Think long term
Depreciation (loss in value) is the single largest cost in running a new car. The effect is steepest in the car’s first 18 months or so, slowing down after two or three years but never going away. If you’re planning to keep your car 10 years then buying a new car begins to make sense since you will not experience waves of successive new-car depreciation. If you’re likely to want to change it regularly, then you should always choose the most in-demand versions to minimise its impact.
One of the delights of buying a new car is choosing exactly the equipment and trim you want ‒ why put up with someone else’s taste? Beware, though: some options are worth more than others. For example, parking sensors on large MPVs are a wise investment but options such as panoramic glass roofs cost a fortune new but do little to stem depreciation. Some options are vehicle-type specific. A factory-fitted towbar adds to the value of a used 4×4 but reduces the value of an estate or hatchback because buyers worry the car has been placed under extra strain from towing heavy trailers.
Buying a used car
You don’t have to be a cheapskate ‒ or skint ‒ to see the advantages in buying a second-hand car. Even if it’s nearly new, someone else has already borne the brunt of its depreciation and any teething troubles should have been rooted out. With many more places to buy used than new, there’s more scope for shopping around and bargaining.
Work out your budget, do your research on prices and check out our car reviews to find out what common faults and problems to look out for in the models you’re considering.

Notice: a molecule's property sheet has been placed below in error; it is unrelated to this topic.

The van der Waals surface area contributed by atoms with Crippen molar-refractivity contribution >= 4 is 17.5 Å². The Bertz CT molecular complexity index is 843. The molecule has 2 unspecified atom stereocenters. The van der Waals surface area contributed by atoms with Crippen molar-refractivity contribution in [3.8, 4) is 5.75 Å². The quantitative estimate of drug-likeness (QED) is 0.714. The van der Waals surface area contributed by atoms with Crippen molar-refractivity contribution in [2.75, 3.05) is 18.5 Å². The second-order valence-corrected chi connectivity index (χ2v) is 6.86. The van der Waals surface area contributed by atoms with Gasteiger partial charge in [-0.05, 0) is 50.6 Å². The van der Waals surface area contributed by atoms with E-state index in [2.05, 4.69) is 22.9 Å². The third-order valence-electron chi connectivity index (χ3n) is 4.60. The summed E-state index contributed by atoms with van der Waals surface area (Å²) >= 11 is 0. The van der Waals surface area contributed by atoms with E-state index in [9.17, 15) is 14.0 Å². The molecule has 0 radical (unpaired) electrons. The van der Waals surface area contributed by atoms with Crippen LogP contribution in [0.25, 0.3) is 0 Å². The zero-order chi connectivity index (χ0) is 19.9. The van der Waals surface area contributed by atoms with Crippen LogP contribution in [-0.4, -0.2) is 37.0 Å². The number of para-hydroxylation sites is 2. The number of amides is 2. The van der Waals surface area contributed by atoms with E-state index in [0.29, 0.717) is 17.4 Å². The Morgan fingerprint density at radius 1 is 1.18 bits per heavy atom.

The risk factor
Cars are much better built and more resistant to corrosion than they were 15 years ago, and tighter regulation of the used-car and insurance industries has reduced the number of accident write-offs and stolen cars making their way back onto forecourts.
There are still risks, of course, but a simple data check will reveal whether a car has been registered as an insurance write-off, whether it has been stolen and whether it is in fact the property of a finance company because the previous owner still owes money on it.
Data checks are available online. Perhaps the best-known provider is HPI, which is used by motoring organisations including the AA and the RAC. The Directgov website gives the contact details of five other such companies.
If you’re not confident in your ability to discern a peach from a lemon and have no mechanically minded friends, consider having a car inspected by an independent vehicle engineer. The AA, the RAC and others offer inspection services and full written reports, or a trusted local mechanic could give it the once-over.
A nearly new car will still have the remainder of its original warranty (which could cover it for up to seven years, depending on the brand) though some aspects may apply to the first owner only. Cars sold through a main dealer, a manufacturer’s “approved used” scheme or a large-scale independent retailer will probably be sold with a long checklist of components and functions that have been passed as sound.